Scrooge & redistribution.The subject of wealth redistribution is again in the news in connection with a presidential campaign involving Barack Obama. No doubt you remember the 2008 campaign encounter with Joe the Plumber in which candidate Obama said that it was good to “spread the wealth around.”

Listen to the broadcast of You Tell Me on KTBB AM 600, Friday, September 21, 2012.

Now, an audio recording has come to light of a speech that then Illinois State Senator Obama delivered to Loyola University on October 19, 1998. In that speech he said;

“I think the trick is how do structure government systems that pool resources and hence facilitate some redistribution? Because I actually believe in redistribution, at least at a certain level, to make sure that everybody’s got a shot.”

The money phrase in that quote is, “…make sure that everybody’s got a shot.” Because it’s not about everyone having a “shot.”

It’s about equality of results.

Far left liberals are not content with everyone having the same opportunity to go and make of their lives all that their talent, hard work, sacrifice and passion will earn them. Far left liberals believe that “a shot” means having essentially the same wealth, the same income and the same standing in society irrespective of talent, hard work, sacrifice and passion.

Against that belief, I offer the classic story “A Christmas Carol” by Charles Dickens.

You know the story. Ebeneezer Scrooge was a tight-fisted, cold-hearted, miserly old man who earned his income by making usurious loans to people of little means. He had plenty of customers.

The mid-19th century England of Charles Dickens was a society in which the equality of wealth and income that today’s liberals so fervently seek had been attained to a very high degree.

Scrooge made his living making what we now call “payday loans.” Scrooge’s loan customers borrowed from him at ruinous rates of interest in a day-to-day struggle for the very basics of life. Upwards of 60 percent of the population lived in poverty in the England of Ebeneezer Scrooge. Such poverty looked nothing like the poverty of 21st century America, in which the majority of those said to be under the poverty line have air conditioning, cable TV and cellular phones. The poverty chronicled by Charles Dickens was instead a dark, grinding, hopeless and utterly inescapable poverty against which no amount of natural talent or hard work could have any effect.

Kindly gentlemen in toppers and tails entreating old Scrooge to make “some slight provision for the poor” were outnumbered hundreds of times to one by people in ragged clothes who struggled to get enough to eat.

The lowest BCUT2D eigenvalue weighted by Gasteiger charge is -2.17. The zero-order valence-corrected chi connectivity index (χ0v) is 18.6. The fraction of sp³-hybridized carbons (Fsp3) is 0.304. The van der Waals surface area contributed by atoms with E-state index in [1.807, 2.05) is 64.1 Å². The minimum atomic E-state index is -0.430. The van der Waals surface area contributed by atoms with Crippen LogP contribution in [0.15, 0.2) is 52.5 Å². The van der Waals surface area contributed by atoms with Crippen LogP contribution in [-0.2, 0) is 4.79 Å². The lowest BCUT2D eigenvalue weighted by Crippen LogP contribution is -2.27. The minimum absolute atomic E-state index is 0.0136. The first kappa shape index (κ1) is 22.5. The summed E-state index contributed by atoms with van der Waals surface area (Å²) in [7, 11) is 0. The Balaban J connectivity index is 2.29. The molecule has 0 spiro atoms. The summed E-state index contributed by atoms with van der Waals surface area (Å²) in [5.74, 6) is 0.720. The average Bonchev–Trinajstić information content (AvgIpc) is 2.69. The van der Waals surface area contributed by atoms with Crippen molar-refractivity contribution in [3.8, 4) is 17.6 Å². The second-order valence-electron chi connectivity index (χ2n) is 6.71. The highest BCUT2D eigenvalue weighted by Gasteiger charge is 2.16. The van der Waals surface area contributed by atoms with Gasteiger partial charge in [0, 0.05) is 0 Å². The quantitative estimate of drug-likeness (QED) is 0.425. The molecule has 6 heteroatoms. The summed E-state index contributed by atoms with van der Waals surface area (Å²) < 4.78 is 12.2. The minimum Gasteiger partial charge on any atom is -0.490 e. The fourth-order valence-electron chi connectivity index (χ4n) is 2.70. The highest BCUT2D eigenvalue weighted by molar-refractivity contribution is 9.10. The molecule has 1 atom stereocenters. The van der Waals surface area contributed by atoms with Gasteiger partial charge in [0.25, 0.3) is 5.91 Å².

In 19th century England most people were born in to poverty, lived mean, hard, short lives in poverty and died in poverty.

Which is to say that to the extent that any society anywhere on Earth at any time in history has enjoyed widely-dispersed equality of income and wealth, that equality was an equality of unalloyed hopelessness and unremitting misery.

Yet there was a ray of sunshine in the poverty statistics of 19th century England during which “A Christmas Carol” is set. That shaft of light consisted of the fact that the poverty rate was down from the over 80 percent that prevailed on the day in 1789 when the United States Constitution took effect.

Though the United States was still a very young country in 1843, it was nonetheless already seeing the effect of the American experiment. That experiment consisted of a government constrained by enumerated powers and dedicated to the free exercise of economic opportunity by individuals irrespective of the circumstances of their birth.

England, the most powerful merchant nation on Earth at the time, began emulating some of what it saw happening in its former colonies and poverty began to recede.

The system of free enterprise born concurrently with the new American constitution would go on to make poverty the exception that it is today rather than the rule that it was in England and Europe throughout the entirety of their blood-soaked histories.

All of this to say that the economic equality that liberals say they want has been attained before and can be attained again.

But such equality is an equality of misery — the kind of misery that was appalling to Charles Dickens.


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